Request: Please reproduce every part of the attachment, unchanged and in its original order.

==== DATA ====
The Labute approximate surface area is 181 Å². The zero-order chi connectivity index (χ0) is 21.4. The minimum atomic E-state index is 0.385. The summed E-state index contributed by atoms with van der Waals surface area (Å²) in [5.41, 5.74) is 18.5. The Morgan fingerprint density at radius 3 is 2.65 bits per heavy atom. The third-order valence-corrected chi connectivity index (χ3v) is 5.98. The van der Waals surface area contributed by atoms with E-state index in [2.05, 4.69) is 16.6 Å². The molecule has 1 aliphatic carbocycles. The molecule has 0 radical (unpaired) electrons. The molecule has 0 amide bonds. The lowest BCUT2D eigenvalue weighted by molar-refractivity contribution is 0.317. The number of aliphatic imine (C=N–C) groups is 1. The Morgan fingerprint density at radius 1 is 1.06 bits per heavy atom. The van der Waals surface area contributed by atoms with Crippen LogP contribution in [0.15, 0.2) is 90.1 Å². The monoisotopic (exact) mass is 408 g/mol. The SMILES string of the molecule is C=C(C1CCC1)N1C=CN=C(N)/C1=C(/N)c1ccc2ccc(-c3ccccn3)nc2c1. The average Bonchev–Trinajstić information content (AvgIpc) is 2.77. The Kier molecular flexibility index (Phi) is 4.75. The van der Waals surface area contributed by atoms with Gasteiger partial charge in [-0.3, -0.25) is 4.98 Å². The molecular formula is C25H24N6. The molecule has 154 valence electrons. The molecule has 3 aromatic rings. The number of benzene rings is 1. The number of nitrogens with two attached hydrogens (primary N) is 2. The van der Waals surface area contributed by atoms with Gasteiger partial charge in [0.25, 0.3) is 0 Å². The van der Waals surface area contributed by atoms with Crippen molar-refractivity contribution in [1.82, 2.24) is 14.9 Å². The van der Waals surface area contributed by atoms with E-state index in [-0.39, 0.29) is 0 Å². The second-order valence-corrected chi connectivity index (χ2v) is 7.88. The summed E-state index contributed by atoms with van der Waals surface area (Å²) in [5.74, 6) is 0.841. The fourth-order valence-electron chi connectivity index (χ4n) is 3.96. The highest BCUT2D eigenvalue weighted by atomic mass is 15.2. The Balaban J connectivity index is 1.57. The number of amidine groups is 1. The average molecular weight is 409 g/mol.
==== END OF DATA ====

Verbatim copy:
The Labute approximate surface area is 181 Å². The zero-order chi connectivity index (χ0) is 21.4. The minimum atomic E-state index is 0.385. The summed E-state index contributed by atoms with van der Waals surface area (Å²) in [5.41, 5.74) is 18.5. The Morgan fingerprint density at radius 3 is 2.65 bits per heavy atom. The third-order valence-corrected chi connectivity index (χ3v) is 5.98. The van der Waals surface area contributed by atoms with E-state index in [2.05, 4.69) is 16.6 Å². The molecule has 1 aliphatic carbocycles. The molecule has 0 radical (unpaired) electrons. The molecule has 0 amide bonds. The lowest BCUT2D eigenvalue weighted by molar-refractivity contribution is 0.317. The number of aliphatic imine (C=N–C) groups is 1. The Morgan fingerprint density at radius 1 is 1.06 bits per heavy atom. The van der Waals surface area contributed by atoms with Crippen LogP contribution in [0.15, 0.2) is 90.1 Å². The monoisotopic (exact) mass is 408 g/mol. The SMILES string of the molecule is C=C(C1CCC1)N1C=CN=C(N)/C1=C(/N)c1ccc2ccc(-c3ccccn3)nc2c1. The average Bonchev–Trinajstić information content (AvgIpc) is 2.77. The Kier molecular flexibility index (Phi) is 4.75. The van der Waals surface area contributed by atoms with Gasteiger partial charge in [-0.3, -0.25) is 4.98 Å². The molecular formula is C25H24N6. The molecule has 154 valence electrons. The molecule has 3 aromatic rings. The number of benzene rings is 1. The number of nitrogens with two attached hydrogens (primary N) is 2. The van der Waals surface area contributed by atoms with Gasteiger partial charge in [0.25, 0.3) is 0 Å². The van der Waals surface area contributed by atoms with Crippen molar-refractivity contribution in [1.82, 2.24) is 14.9 Å². The van der Waals surface area contributed by atoms with E-state index in [-0.39, 0.29) is 0 Å². The second-order valence-corrected chi connectivity index (χ2v) is 7.88. The summed E-state index contributed by atoms with van der Waals surface area (Å²) in [5.74, 6) is 0.841. The fourth-order valence-electron chi connectivity index (χ4n) is 3.96. The highest BCUT2D eigenvalue weighted by atomic mass is 15.2. The Balaban J connectivity index is 1.57. The number of amidine groups is 1. The average molecular weight is 409 g/mol.